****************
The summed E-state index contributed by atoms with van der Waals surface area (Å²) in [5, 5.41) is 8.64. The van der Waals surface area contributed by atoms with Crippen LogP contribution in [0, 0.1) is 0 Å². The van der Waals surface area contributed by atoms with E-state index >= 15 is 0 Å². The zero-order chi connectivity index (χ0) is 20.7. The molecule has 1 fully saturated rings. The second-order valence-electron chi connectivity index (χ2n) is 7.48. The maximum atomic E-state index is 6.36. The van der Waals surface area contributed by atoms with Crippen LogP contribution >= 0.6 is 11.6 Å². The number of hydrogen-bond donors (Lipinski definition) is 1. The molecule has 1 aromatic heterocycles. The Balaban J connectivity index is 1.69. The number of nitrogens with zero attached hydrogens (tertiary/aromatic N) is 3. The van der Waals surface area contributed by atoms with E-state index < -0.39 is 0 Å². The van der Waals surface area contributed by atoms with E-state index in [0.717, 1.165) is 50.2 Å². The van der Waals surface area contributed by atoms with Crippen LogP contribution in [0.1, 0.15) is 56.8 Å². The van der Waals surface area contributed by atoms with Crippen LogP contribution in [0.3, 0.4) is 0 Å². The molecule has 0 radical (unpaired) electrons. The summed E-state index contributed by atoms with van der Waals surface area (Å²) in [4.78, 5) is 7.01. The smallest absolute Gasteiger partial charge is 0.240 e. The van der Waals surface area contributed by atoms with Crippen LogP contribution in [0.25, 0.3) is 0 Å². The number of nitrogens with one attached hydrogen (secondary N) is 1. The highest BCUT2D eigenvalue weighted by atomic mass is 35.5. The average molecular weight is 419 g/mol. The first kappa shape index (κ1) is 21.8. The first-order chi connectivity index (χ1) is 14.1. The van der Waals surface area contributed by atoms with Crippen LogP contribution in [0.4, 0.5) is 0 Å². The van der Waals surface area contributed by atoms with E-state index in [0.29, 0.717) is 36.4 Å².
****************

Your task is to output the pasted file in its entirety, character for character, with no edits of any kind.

The summed E-state index contributed by atoms with van der Waals surface area (Å²) in [5, 5.41) is 8.64. The van der Waals surface area contributed by atoms with Crippen LogP contribution in [0, 0.1) is 0 Å². The van der Waals surface area contributed by atoms with E-state index >= 15 is 0 Å². The zero-order chi connectivity index (χ0) is 20.7. The molecule has 1 fully saturated rings. The second-order valence-electron chi connectivity index (χ2n) is 7.48. The maximum atomic E-state index is 6.36. The van der Waals surface area contributed by atoms with Crippen LogP contribution >= 0.6 is 11.6 Å². The number of hydrogen-bond donors (Lipinski definition) is 1. The molecule has 1 aromatic heterocycles. The Balaban J connectivity index is 1.69. The number of nitrogens with zero attached hydrogens (tertiary/aromatic N) is 3. The van der Waals surface area contributed by atoms with E-state index < -0.39 is 0 Å². The van der Waals surface area contributed by atoms with E-state index in [0.717, 1.165) is 50.2 Å². The van der Waals surface area contributed by atoms with Crippen LogP contribution in [0.1, 0.15) is 56.8 Å². The van der Waals surface area contributed by atoms with Crippen LogP contribution in [0.3, 0.4) is 0 Å². The molecule has 0 radical (unpaired) electrons. The summed E-state index contributed by atoms with van der Waals surface area (Å²) in [4.78, 5) is 7.01. The smallest absolute Gasteiger partial charge is 0.240 e. The van der Waals surface area contributed by atoms with Crippen LogP contribution in [0.25, 0.3) is 0 Å². The number of nitrogens with one attached hydrogen (secondary N) is 1. The highest BCUT2D eigenvalue weighted by atomic mass is 35.5. The average molecular weight is 419 g/mol. The first kappa shape index (κ1) is 21.8. The first-order chi connectivity index (χ1) is 14.1. The van der Waals surface area contributed by atoms with Crippen LogP contribution in [0.4, 0.5) is 0 Å². The van der Waals surface area contributed by atoms with E-state index in [0.29, 0.717) is 36.4 Å².